Cabot Oil & Gas Corp. plans to repurchase up to 10 million shares of its stock to generate cash flow and ramp up drilling in the Marcellus and Eagle Ford shales as it moves forward from one of the best quarters in its history, executives said Friday.
On Thursday, Houston-based Cabot reported 3Q2013 production of 107.1 Bcfe, including 101.7 Bcf or more than 1 Bcf/d of natural gas. Both were significant improvements -- 61% and 62%, respectively -- over the preceding third quarter, when the company produced 66.5 Bcfe, including 62.7 Bcf of gas (see Shale Daily,Oct. 29, 2012).
During a conference call Friday with financial analysts to discuss the 3Q2013 results, CEO Dan Dinges said longer laterals and more hydraulic fracturing (fracking) stages per well were the new order at Cabot. Case in point, the company completed 13 wells in the Marcellus during the quarter using a total of 272 stages, for a peak production rate of 323 MMcf/d. Dinges said initial production (IP) rates at the 13 wells were 5.4 MMcf/d per 1,000-foot lateral, and 1.2 MMcf/d per completed frack stage.
"These are very impressive results from our team in the Marcellus," Dinges said. "It's an equally impressive demonstration of the quality of Cabot's Marcellus position. This is not just a case of our wells coming online strong with open chokes and dropping off immediately; the average 30-day rate for these wells was approximately 90% of the IP rate."
Dinges added that while the company doesn't provide updated estimated ultimate recovery (EUR) rates or reserve data until the end of the year, he said the 2013 drilling program was using laterals "several hundred feet longer" than the 2012 program. He said Cabot was also using about 200-foot spacing between frack stages on all wells.
"As a result, we're completing three to four extra stages per well in our 2013 program," Dinges said. "A portion of the increase in our 2014 program is a result of longer lateral lengths and more stages per well than our 2013 program. The 2015 program will have even longer laterals and more stages."
On Thursday, Cabot reaffirmed its 2014 production growth guidance range of 30% to 50%, and its plans to spend between $1.375 billion and $1.475 billion on capital expenditures (capex). About 85% of capex would be spent on drilling and completion activities, 75% of which would be spent in the Marcellus, where it plans to operate seven rigs. Two rigs would be deployed in the Eagle Ford.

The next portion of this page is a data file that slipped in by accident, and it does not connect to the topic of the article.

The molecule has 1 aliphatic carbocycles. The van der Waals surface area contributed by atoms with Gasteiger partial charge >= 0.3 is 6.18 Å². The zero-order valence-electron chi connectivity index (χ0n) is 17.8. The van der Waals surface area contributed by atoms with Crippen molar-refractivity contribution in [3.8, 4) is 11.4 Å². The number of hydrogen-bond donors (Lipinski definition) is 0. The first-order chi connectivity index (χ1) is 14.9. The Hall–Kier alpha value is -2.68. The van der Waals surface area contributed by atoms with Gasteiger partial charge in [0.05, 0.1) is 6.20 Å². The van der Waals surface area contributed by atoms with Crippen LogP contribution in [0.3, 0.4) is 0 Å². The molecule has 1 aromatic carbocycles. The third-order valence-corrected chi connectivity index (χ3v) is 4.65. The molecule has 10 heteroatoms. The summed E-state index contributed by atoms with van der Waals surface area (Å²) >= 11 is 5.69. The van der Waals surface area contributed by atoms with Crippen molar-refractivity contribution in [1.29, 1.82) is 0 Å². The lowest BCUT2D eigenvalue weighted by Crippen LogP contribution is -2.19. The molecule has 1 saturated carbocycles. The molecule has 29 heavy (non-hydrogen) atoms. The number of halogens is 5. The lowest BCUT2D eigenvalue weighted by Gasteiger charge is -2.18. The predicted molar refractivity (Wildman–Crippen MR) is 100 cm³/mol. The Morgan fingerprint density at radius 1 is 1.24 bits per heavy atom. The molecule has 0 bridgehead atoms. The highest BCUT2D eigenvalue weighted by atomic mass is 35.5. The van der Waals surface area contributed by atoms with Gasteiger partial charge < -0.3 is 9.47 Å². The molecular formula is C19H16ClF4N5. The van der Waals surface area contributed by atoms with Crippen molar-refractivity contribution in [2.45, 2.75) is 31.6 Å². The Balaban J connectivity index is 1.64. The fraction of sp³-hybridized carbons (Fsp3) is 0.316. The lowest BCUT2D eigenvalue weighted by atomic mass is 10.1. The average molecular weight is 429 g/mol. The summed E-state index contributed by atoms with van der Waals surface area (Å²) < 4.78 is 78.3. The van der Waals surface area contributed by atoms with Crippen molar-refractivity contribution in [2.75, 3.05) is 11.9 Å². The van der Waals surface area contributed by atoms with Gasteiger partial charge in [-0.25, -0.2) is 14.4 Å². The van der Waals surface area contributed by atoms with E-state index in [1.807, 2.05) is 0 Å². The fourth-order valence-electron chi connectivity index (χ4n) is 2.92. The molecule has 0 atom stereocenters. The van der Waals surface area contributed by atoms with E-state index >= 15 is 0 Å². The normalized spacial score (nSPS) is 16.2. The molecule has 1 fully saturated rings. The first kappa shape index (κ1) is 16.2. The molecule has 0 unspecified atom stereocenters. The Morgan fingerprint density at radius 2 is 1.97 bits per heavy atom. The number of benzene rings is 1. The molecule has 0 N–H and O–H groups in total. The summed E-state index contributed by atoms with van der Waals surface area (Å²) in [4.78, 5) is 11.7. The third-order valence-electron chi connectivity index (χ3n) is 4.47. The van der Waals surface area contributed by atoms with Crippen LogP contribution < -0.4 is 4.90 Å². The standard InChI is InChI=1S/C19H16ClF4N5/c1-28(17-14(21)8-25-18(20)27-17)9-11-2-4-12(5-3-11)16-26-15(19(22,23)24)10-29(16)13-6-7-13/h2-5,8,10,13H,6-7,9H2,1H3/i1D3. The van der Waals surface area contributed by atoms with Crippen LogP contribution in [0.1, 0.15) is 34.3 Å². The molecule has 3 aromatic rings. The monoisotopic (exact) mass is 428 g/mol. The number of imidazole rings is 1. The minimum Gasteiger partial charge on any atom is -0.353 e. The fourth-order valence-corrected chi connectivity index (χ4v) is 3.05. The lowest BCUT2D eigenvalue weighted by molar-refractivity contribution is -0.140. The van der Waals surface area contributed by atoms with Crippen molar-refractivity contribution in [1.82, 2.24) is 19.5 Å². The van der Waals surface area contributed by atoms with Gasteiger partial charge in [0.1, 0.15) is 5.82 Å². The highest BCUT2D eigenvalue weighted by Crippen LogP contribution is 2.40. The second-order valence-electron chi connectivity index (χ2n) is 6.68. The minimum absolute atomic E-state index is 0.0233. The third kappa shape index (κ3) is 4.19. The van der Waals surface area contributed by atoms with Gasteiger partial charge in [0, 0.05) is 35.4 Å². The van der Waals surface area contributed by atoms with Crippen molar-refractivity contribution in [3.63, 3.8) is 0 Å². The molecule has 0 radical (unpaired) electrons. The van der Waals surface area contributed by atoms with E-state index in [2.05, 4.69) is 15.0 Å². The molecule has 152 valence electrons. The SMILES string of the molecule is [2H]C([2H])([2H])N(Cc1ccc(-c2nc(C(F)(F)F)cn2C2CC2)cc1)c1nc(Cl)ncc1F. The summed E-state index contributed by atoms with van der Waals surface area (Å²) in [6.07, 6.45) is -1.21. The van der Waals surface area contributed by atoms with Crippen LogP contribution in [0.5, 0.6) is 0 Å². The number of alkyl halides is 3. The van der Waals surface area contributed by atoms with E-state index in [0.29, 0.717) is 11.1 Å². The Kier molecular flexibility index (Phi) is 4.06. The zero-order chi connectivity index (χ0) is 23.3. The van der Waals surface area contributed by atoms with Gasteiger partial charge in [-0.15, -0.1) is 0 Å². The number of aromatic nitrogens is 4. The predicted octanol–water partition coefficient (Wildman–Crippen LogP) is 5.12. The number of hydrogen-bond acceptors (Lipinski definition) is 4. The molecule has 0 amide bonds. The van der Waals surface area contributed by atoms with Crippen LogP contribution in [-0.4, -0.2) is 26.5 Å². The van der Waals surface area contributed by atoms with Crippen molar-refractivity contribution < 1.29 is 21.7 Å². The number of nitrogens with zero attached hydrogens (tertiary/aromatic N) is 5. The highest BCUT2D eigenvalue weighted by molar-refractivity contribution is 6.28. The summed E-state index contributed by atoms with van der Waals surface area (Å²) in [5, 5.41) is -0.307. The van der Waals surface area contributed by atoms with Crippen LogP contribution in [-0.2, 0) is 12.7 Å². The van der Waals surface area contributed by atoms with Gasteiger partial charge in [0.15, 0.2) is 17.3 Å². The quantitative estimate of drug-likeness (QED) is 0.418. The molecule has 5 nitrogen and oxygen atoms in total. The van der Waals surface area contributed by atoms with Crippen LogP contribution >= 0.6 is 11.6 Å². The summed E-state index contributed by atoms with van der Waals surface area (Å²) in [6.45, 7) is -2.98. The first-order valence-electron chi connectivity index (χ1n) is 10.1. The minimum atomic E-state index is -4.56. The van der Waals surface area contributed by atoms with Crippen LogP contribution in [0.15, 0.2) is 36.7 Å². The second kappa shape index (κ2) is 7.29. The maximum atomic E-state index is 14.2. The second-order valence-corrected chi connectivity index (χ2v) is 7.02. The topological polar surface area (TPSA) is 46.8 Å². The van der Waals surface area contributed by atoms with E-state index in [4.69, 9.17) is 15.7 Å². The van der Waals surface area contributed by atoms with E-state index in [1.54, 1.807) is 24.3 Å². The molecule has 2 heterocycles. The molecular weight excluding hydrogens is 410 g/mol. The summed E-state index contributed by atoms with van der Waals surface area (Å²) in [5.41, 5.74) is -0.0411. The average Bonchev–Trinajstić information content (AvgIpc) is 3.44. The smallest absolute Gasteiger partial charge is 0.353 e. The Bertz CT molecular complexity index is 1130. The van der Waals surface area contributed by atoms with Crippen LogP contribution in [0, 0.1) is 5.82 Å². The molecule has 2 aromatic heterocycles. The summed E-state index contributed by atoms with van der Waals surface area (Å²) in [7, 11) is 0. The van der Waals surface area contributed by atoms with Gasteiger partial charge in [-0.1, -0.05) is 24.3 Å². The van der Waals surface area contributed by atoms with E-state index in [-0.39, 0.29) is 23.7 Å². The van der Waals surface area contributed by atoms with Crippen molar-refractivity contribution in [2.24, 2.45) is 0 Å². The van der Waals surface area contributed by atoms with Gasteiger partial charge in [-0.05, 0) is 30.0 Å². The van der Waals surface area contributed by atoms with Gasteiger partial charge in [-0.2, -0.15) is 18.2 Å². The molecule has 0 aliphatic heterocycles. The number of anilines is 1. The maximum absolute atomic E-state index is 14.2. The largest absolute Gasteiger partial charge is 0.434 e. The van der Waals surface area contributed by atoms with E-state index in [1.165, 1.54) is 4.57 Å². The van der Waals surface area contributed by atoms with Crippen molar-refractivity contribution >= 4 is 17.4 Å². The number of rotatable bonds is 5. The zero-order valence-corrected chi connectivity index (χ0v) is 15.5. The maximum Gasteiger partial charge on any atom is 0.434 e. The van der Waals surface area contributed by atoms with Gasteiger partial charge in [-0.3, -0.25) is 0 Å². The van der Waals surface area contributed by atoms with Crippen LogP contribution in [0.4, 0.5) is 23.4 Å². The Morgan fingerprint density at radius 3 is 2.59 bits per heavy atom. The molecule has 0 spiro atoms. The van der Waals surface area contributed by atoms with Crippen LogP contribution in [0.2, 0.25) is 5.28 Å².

Dinges said the company would consider adding a third rig in the Eagle Ford if returns were in the 60% to 80% range.
"Based on the results we are seeing from the longer lateral wells, and the cost savings we are realizing on the drilling and completion activities, I think those returns are achievable in a consistent manner," Dinges said. "As a result we continue to be excited about the future of our Eagle Ford program."
CFO Scott Schroeder said the company was authorized to repurchase just under 10 million shares of stock, with the splits and adjustments.
"Our blackout period will end today, and we're fully operational if we choose to go in and buy shares on weakness at various points in time," Schroeder said Friday. "In light of all the questions we have around free cash flow [and] the weakness of the stock, we wanted to be more proactive in saying that we do have that as an arrow in our quiver, and we will use it when we see it appropriate."
Dinges added that Cabot has continued adding acreage in the areas where the company operates, and would consider expanding where it is currently exploring, "if those areas yield returns that are competitive with our existing projects." But he said the company would not "pick up bolt-on acreage in an area that we are not exposed to."
Analysts reacted favorably to the news. Wells Fargo Securities LLC's Gordon Douthat, David Tameron, Stuart Gillespie and Jamil Bhatti said Cabot's move to buy 10 million shares was "probably not a needle mover at this point, [but the] company said that authorization could be bumped up if warranted.
"[This] is a positive development in our view. Any buyback [will] likely [be] funded with borrowing base capacity and ramping free cash flow profile."
The Wells Fargo analysts added that it was likely that Cabot would "meaningfully increase" its EUR assumptions for the Marcellus.
"For the 2013 drilling program, Cabot assumes 14 Bcf EURs, and if increased IP rates realized thus far of 20% do indeed correspond directly to EUR increases, we could see this number go as high as 17 Bcf.
"Given that the longer laterals and reduced spacing between frack stages cost [about] an additional $500,000 -- [and] current well costs [are] near $6.5 million -- [these are] very impressive economics [that] are likely to only [get] better."
Cabot reported net income of $69.9 million (17 cents/share) for 3Q2013, a 90.9% increase over the $36.6 million (9 cents/share) of net income reported in 3Q2012.